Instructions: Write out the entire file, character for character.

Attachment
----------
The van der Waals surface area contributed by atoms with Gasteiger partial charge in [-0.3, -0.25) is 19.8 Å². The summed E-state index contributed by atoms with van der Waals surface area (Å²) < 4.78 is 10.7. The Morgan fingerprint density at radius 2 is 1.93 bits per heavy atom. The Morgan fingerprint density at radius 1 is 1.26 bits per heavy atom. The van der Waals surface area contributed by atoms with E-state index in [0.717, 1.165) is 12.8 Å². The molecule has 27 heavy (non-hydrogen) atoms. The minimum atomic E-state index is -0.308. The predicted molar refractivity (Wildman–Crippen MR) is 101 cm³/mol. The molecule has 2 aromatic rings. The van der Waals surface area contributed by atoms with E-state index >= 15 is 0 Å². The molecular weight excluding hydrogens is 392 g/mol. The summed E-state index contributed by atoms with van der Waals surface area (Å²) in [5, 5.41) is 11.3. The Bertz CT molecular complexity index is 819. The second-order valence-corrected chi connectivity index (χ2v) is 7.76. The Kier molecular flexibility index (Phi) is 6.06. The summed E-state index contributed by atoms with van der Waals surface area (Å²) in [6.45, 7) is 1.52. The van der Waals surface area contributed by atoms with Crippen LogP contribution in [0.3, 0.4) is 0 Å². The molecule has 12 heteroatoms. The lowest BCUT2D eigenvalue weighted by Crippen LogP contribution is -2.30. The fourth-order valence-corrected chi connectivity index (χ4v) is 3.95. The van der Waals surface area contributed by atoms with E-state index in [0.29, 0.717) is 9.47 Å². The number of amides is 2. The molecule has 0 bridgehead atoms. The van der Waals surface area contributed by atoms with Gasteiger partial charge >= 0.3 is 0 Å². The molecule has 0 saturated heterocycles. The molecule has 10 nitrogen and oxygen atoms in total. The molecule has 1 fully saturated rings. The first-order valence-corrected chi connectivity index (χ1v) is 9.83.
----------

The van der Waals surface area contributed by atoms with Gasteiger partial charge in [-0.3, -0.25) is 19.8 Å². The summed E-state index contributed by atoms with van der Waals surface area (Å²) < 4.78 is 10.7. The Morgan fingerprint density at radius 2 is 1.93 bits per heavy atom. The Morgan fingerprint density at radius 1 is 1.26 bits per heavy atom. The van der Waals surface area contributed by atoms with E-state index in [0.717, 1.165) is 12.8 Å². The molecule has 27 heavy (non-hydrogen) atoms. The minimum atomic E-state index is -0.308. The predicted molar refractivity (Wildman–Crippen MR) is 101 cm³/mol. The molecule has 2 aromatic rings. The van der Waals surface area contributed by atoms with E-state index >= 15 is 0 Å². The molecular weight excluding hydrogens is 392 g/mol. The summed E-state index contributed by atoms with van der Waals surface area (Å²) in [5, 5.41) is 11.3. The Bertz CT molecular complexity index is 819. The second-order valence-corrected chi connectivity index (χ2v) is 7.76. The Kier molecular flexibility index (Phi) is 6.06. The summed E-state index contributed by atoms with van der Waals surface area (Å²) in [6.45, 7) is 1.52. The van der Waals surface area contributed by atoms with Crippen LogP contribution in [0.3, 0.4) is 0 Å². The molecule has 12 heteroatoms. The lowest BCUT2D eigenvalue weighted by Crippen LogP contribution is -2.30. The fourth-order valence-corrected chi connectivity index (χ4v) is 3.95. The van der Waals surface area contributed by atoms with E-state index in [0.29, 0.717) is 9.47 Å². The number of amides is 2. The molecule has 0 bridgehead atoms. The van der Waals surface area contributed by atoms with Gasteiger partial charge >= 0.3 is 0 Å². The molecule has 0 saturated heterocycles. The molecule has 10 nitrogen and oxygen atoms in total. The molecule has 1 fully saturated rings. The first-order valence-corrected chi connectivity index (χ1v) is 9.83.